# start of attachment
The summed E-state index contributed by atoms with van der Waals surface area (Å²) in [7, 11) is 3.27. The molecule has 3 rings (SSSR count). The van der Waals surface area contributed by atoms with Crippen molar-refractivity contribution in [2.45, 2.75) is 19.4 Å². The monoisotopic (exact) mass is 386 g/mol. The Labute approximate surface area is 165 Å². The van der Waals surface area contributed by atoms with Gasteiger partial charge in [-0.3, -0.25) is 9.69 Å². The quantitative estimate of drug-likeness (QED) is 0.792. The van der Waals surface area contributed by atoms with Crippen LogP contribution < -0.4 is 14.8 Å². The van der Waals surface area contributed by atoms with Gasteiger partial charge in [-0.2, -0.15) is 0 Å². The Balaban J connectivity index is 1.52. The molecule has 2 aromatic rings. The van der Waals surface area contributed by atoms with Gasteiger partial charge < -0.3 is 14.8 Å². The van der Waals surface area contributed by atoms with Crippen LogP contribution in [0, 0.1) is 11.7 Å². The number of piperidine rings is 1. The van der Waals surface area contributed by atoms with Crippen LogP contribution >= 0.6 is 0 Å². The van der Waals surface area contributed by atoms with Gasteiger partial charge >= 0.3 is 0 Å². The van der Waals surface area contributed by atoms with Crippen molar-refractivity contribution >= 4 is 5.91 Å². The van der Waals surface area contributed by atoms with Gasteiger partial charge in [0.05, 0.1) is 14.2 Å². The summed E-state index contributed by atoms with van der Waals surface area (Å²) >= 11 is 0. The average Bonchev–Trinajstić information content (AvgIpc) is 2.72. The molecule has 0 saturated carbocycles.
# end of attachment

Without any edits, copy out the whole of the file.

The summed E-state index contributed by atoms with van der Waals surface area (Å²) in [7, 11) is 3.27. The molecule has 3 rings (SSSR count). The van der Waals surface area contributed by atoms with Crippen molar-refractivity contribution in [2.45, 2.75) is 19.4 Å². The monoisotopic (exact) mass is 386 g/mol. The Labute approximate surface area is 165 Å². The van der Waals surface area contributed by atoms with Gasteiger partial charge in [-0.3, -0.25) is 9.69 Å². The quantitative estimate of drug-likeness (QED) is 0.792. The van der Waals surface area contributed by atoms with Crippen LogP contribution < -0.4 is 14.8 Å². The van der Waals surface area contributed by atoms with Gasteiger partial charge in [-0.2, -0.15) is 0 Å². The Balaban J connectivity index is 1.52. The molecule has 2 aromatic rings. The van der Waals surface area contributed by atoms with Gasteiger partial charge < -0.3 is 14.8 Å². The van der Waals surface area contributed by atoms with Crippen LogP contribution in [0, 0.1) is 11.7 Å². The number of piperidine rings is 1. The van der Waals surface area contributed by atoms with Crippen LogP contribution >= 0.6 is 0 Å². The van der Waals surface area contributed by atoms with Gasteiger partial charge >= 0.3 is 0 Å². The van der Waals surface area contributed by atoms with Crippen molar-refractivity contribution >= 4 is 5.91 Å². The van der Waals surface area contributed by atoms with Gasteiger partial charge in [0.05, 0.1) is 14.2 Å². The summed E-state index contributed by atoms with van der Waals surface area (Å²) >= 11 is 0. The average Bonchev–Trinajstić information content (AvgIpc) is 2.72. The molecule has 0 saturated carbocycles.